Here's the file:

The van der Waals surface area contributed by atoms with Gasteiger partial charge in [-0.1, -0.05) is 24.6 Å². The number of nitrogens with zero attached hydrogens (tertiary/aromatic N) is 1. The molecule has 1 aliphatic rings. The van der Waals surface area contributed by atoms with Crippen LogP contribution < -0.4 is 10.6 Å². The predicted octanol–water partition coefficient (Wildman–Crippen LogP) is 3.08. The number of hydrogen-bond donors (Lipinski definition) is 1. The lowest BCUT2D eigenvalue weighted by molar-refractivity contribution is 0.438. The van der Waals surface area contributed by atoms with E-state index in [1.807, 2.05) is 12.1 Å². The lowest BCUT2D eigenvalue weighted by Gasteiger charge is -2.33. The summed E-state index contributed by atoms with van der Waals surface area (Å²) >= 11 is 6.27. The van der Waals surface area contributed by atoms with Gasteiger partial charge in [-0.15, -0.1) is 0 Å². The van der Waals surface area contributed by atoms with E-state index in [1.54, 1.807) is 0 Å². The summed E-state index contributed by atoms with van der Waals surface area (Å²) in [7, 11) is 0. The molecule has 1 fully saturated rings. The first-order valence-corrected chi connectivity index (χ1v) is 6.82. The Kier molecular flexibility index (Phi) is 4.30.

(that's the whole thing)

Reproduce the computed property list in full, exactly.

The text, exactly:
The van der Waals surface area contributed by atoms with Gasteiger partial charge in [-0.1, -0.05) is 24.6 Å². The number of nitrogens with zero attached hydrogens (tertiary/aromatic N) is 1. The molecule has 1 aliphatic rings. The van der Waals surface area contributed by atoms with Crippen LogP contribution < -0.4 is 10.6 Å². The predicted octanol–water partition coefficient (Wildman–Crippen LogP) is 3.08. The number of hydrogen-bond donors (Lipinski definition) is 1. The lowest BCUT2D eigenvalue weighted by molar-refractivity contribution is 0.438. The van der Waals surface area contributed by atoms with E-state index in [1.807, 2.05) is 12.1 Å². The lowest BCUT2D eigenvalue weighted by Gasteiger charge is -2.33. The summed E-state index contributed by atoms with van der Waals surface area (Å²) >= 11 is 6.27. The van der Waals surface area contributed by atoms with Gasteiger partial charge in [-0.15, -0.1) is 0 Å². The van der Waals surface area contributed by atoms with E-state index in [1.54, 1.807) is 0 Å². The summed E-state index contributed by atoms with van der Waals surface area (Å²) in [7, 11) is 0. The molecule has 1 fully saturated rings. The first-order valence-corrected chi connectivity index (χ1v) is 6.82. The Kier molecular flexibility index (Phi) is 4.30.